Story and photos Matt SchwenkeBack on a full-fledged tour after the bear known as Primus first poked its head out of hibernation on stage earlier this summer in Wisconsin, the threesome, with early Primus drummer Tim "Herb" Alexander replacing Brian "Brain" Mantia, returned to sail the "Seas of Cheese" at the Eagles Ballroom in support of the retrospective They Can't All Be Zingers.
And fittingly, many of the evenings tunes came from the 1991 release Sailing the Seas of Cheese. "Here Come the Bastards" opened the set and the energy stirred up sent many over the security fence in front of the stage-- some who were crowd surfing and others who were trying to escape the pressing crowd-- including one rather young fan whom frontman Les Claypool stopped the song for and brought up on stage, announcing the kid would watch the rest of the show from the side of the stage. Asking the crowd for a bit of restraint, Claypool and company bounced back in right on cue. Other highlights from the aforementioned album included guitarist Larry "Ler" LaLonde leading the factory worker march of "Those Dammed Blue-Collar Tweekers," the odd-metered, rock-hard precision of "Eleven," and the bass-heavy assault of "Sgt. Baker"-- after which Claypool said, "I think you folks made an error, because we're not Primus, we're Cannibal Corpse (the death metal band playing in the basement venue of the building)... Just thought I'd let you know." A heavy drum solo from Alexander may have also helped that assessment.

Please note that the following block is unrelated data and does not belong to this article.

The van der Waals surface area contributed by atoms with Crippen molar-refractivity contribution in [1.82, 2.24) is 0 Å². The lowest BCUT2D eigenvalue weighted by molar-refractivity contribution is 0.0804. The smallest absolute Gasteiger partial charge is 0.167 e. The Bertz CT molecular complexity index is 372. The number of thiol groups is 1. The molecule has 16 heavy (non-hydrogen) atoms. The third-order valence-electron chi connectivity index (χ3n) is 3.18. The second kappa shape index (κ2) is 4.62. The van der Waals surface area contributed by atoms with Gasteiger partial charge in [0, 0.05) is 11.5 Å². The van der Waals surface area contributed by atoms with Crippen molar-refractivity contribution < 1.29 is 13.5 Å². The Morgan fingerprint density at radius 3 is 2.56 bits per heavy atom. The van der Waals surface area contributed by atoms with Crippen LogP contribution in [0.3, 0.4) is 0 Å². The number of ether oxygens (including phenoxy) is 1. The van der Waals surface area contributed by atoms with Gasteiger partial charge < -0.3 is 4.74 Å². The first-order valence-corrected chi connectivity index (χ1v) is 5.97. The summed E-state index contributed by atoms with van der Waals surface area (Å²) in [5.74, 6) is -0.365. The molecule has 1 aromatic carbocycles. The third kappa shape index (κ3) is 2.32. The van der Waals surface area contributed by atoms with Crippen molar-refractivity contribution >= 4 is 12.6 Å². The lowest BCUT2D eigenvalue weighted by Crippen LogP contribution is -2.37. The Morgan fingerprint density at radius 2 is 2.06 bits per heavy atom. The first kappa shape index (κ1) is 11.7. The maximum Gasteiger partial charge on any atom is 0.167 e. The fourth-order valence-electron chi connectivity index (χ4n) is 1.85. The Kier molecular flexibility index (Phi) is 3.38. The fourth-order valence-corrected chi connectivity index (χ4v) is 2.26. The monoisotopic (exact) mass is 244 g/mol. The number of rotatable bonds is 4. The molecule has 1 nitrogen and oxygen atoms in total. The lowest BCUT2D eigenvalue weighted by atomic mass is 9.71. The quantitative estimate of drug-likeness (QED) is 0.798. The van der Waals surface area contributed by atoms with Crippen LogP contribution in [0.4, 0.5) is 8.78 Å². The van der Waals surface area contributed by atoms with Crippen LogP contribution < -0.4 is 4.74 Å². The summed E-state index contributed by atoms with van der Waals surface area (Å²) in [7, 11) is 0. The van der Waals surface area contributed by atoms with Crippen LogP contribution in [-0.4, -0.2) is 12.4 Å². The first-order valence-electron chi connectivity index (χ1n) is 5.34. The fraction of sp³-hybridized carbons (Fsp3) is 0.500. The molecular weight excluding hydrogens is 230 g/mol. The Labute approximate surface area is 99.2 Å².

And much of the show, and even more so the crowd, was apt to rock hard, dark and heavy, but Primus' brand of rock shifted between the funk slappings of the set-ending "Jerry Was A Race Car Driver" and the downright deranged country sound of "De Anza Jig," which featured Claypool on an electric upright and teasing the South Park theme song. A botched ending to the murky wading of "Southbound Pachyderm" might be blamed on the long hiatus but wasn't enough to ruin the depths the band explored earlier in the song. And the crowd agreed, salivating for Primus to return with an encore version of "Is It Luck?"-- and the once-sleepy bear roared again.
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